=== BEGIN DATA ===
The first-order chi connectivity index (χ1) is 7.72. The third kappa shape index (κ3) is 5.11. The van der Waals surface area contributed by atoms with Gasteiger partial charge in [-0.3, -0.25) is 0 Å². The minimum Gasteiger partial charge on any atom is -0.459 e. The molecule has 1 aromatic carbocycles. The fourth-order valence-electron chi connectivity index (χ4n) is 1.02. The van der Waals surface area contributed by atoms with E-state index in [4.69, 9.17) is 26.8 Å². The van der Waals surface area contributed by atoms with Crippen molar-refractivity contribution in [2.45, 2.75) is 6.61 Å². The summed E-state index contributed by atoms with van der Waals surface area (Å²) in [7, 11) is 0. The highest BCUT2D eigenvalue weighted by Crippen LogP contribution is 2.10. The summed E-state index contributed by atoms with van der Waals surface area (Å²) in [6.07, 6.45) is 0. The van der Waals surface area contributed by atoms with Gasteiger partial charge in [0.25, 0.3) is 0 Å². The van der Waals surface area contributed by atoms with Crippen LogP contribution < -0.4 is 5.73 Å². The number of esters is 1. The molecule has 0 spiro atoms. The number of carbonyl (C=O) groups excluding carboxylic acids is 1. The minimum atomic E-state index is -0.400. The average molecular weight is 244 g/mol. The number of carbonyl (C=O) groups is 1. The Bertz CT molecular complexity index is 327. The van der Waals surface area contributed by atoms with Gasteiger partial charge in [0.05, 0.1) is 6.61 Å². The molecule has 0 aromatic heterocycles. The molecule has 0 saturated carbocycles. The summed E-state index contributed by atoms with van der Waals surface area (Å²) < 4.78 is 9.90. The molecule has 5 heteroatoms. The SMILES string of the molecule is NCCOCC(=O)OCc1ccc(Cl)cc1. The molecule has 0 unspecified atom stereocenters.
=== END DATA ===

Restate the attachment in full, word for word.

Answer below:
The first-order chi connectivity index (χ1) is 7.72. The third kappa shape index (κ3) is 5.11. The van der Waals surface area contributed by atoms with Gasteiger partial charge in [-0.3, -0.25) is 0 Å². The minimum Gasteiger partial charge on any atom is -0.459 e. The molecule has 1 aromatic carbocycles. The fourth-order valence-electron chi connectivity index (χ4n) is 1.02. The van der Waals surface area contributed by atoms with E-state index in [4.69, 9.17) is 26.8 Å². The van der Waals surface area contributed by atoms with Crippen molar-refractivity contribution in [2.45, 2.75) is 6.61 Å². The summed E-state index contributed by atoms with van der Waals surface area (Å²) in [7, 11) is 0. The highest BCUT2D eigenvalue weighted by Crippen LogP contribution is 2.10. The summed E-state index contributed by atoms with van der Waals surface area (Å²) in [6.07, 6.45) is 0. The van der Waals surface area contributed by atoms with Gasteiger partial charge in [0.25, 0.3) is 0 Å². The van der Waals surface area contributed by atoms with Crippen LogP contribution < -0.4 is 5.73 Å². The number of esters is 1. The molecule has 0 spiro atoms. The number of carbonyl (C=O) groups excluding carboxylic acids is 1. The minimum atomic E-state index is -0.400. The average molecular weight is 244 g/mol. The number of carbonyl (C=O) groups is 1. The Bertz CT molecular complexity index is 327. The van der Waals surface area contributed by atoms with Gasteiger partial charge in [0.05, 0.1) is 6.61 Å². The molecule has 0 aromatic heterocycles. The molecule has 0 saturated carbocycles. The summed E-state index contributed by atoms with van der Waals surface area (Å²) < 4.78 is 9.90. The molecule has 5 heteroatoms. The SMILES string of the molecule is NCCOCC(=O)OCc1ccc(Cl)cc1. The molecule has 0 unspecified atom stereocenters.